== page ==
Linseed oil as a binder of paints surpasses all other oils in its qualities.

The oil paintings of the past are executed mainly on linseed oil, and this largely explains its excellent preservation. A serious disadvantage of linseed oil is its ability to turn yellow and darken. Dried in the dark, linen drying oil acquires a red-brown color. Bleached linseed oil also turns yellow, red and darkens when stored in the dark for a long time. The same thing happens with paintings made with linseed oil and stored in the first period of its drying in the dark and damp. Under the influence of direct sunlight, the painting returns to its former tone, which can be lost again in the shade. The old masters, who painted on linseed oil, dried all fresh paintings, in order to avoid yellowing and darkening it, in sunlight.

A later study of the issue of yellowing observed in linseed oil under the above conditions convinced that the cause of yellowing is one of the components of the oil, namely linolenic acid, if it is in the oil in a free state. The fact is that all oils containing this acid in their composition usually turn yellow. Perilla oil turns yellow especially strongly, as it contains the largest percentage of it. Eibner also points out a means to eliminate this drawback, which will be discussed below.

Poppy seed oil

Poppy oil is extracted by pressing poppy seeds. The varieties and color of the seeds are reflected in the varieties of oil obtained from them. White poppy seeds are considered more valuable, as they give more oil, moreover, of the best grade. When cold pressed, an almost colorless oil is obtained, pleasant in taste and odorless. The oil obtained from other seed varieties has a dark color and represents the lowest grade of poppy oil.

Poppy oil in its chemical composition, like other fatty oils, based on the theory of Prof. Ivanova, in different samples may be different. In general, it differs significantly from linen. Solid fatty acids account for about 5% of the total amount of fatty acids in it, with lauric acid between them. There is much more oleic acid here than in linseed oil, namely 30%, linoleic acid about 60%, other linseed-butyric acids usually account for 5%, but Eibner believes that poppy oil does not contain the latter at all, and its comparative drying speed is due to the structure of oil glycerides. Due to the presence of a large amount of oleic acid in poppy oil, its drying ability is significantly lower than linseed oil. So, if it takes 3-4 days for a layer of linseed oil to dry out, then it takes 6-8 days for a layer of poppy oil, and even during this period of time, poppy oil does not have time to dry out to the extent that linseed oil. In addition, linoxin of poppy oil is significantly inferior in quality to linoxin of linseed oil.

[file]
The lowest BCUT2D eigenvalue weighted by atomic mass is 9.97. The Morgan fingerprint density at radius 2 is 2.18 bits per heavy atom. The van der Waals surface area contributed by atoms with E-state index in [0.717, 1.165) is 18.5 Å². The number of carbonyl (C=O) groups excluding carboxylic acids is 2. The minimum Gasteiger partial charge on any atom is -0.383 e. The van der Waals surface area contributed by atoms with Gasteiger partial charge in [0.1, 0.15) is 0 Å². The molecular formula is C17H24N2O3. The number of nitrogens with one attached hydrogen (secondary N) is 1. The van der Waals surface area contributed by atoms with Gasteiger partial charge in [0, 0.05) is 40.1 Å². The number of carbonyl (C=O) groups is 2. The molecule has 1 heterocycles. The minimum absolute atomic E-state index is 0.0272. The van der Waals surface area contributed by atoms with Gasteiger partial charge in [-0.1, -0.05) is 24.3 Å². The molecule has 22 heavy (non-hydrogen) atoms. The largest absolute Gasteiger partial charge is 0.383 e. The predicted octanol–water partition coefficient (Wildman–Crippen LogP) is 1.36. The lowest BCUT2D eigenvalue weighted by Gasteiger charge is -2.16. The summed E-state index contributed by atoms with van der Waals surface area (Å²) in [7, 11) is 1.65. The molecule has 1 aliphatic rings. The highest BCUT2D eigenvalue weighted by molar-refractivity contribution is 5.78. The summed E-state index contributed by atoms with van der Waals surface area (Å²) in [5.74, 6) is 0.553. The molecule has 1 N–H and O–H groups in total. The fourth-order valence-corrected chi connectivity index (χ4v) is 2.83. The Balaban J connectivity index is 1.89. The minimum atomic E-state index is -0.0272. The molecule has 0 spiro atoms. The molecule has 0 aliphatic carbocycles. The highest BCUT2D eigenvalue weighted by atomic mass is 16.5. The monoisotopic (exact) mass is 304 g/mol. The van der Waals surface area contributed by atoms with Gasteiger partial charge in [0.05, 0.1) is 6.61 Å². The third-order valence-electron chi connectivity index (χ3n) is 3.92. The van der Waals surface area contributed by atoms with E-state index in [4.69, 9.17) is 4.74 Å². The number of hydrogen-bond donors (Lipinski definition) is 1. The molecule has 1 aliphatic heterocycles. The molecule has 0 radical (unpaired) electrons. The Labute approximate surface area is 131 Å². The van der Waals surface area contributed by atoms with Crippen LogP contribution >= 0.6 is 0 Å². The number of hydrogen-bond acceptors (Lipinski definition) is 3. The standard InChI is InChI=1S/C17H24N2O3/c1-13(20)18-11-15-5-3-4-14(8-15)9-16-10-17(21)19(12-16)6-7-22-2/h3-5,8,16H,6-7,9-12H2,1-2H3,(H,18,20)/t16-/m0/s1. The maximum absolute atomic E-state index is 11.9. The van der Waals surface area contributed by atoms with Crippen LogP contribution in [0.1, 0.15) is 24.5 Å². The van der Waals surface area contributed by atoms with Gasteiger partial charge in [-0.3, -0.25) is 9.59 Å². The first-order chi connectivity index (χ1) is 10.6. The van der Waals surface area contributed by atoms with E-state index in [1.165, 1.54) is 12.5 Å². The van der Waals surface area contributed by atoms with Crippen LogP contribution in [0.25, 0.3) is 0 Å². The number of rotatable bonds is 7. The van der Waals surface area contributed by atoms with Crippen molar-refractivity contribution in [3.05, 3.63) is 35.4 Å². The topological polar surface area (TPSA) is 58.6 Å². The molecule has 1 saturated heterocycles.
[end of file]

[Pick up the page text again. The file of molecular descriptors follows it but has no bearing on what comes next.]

In the process of drying, poppy oil initially increases greatly in weight, but then loses significantly in it, forming a large percentage of volatilizing substances. This feature of poppy oil, characteristic of oils of this type, has a bad effect on the strength of the paint layer built on it, since this layer is easily covered with cracks. The best technique of painting on poppy oil is therefore a single-layer painting, to which this oil is most suitable, since it allows you to paint raw for 5-8 days, and moreover gives the oil paints grated on it a pleasant pasty, and not fluidity, like linseed oil. Multilayer painting on poppy oil, based on what has been said, requires great care and careful drying of each layer, zinc whitewash is especially dangerous in this case. There are, however, opponents of poppy oil in the painting of Alla prima (Alla prima - immediately, with one reception). Oil paint on poppy oil from ten years ago, when tested with cotton wool soaked in turpentine, remained on cotton wool. The same experience with linseed oil did not give traces of paint on cotton wool. When the poppy oil dries, the surface of its film does not shrink, which is so characteristic of linseed oil, but this film, which is sufficiently dried, often softens in the shade and gives off.

This oil, when stored for a long time with air access, becomes rancid more easily than linseed oil, and acquires a special smell and taste. Poppy oil freezes in the cold at a higher temperature (-15 gr. C), rather than linseed oil.

Nut butter

Nut butter is obtained from nuts of various tree species, but mainly from hazelnuts, the grains of which contain up to 65% of the oil related to non-drying oils. Pine nuts of our Siberian forests are abundant in oil, the applicability of which for scenic purposes has not yet been sufficiently investigated. Only walnut (Volosh) nut oil is used in painting, but its use is limited due to the high cost and comparative rarity of this type of oil. Walnuts are aged for several months, and only then they start pressing them, since good grades of oil are not obtained from fresh nuts. Cold pressing gives a slightly colored oil that has no smell; hot pressing, to which nut cakes are subjected, gives a very low grade of oil.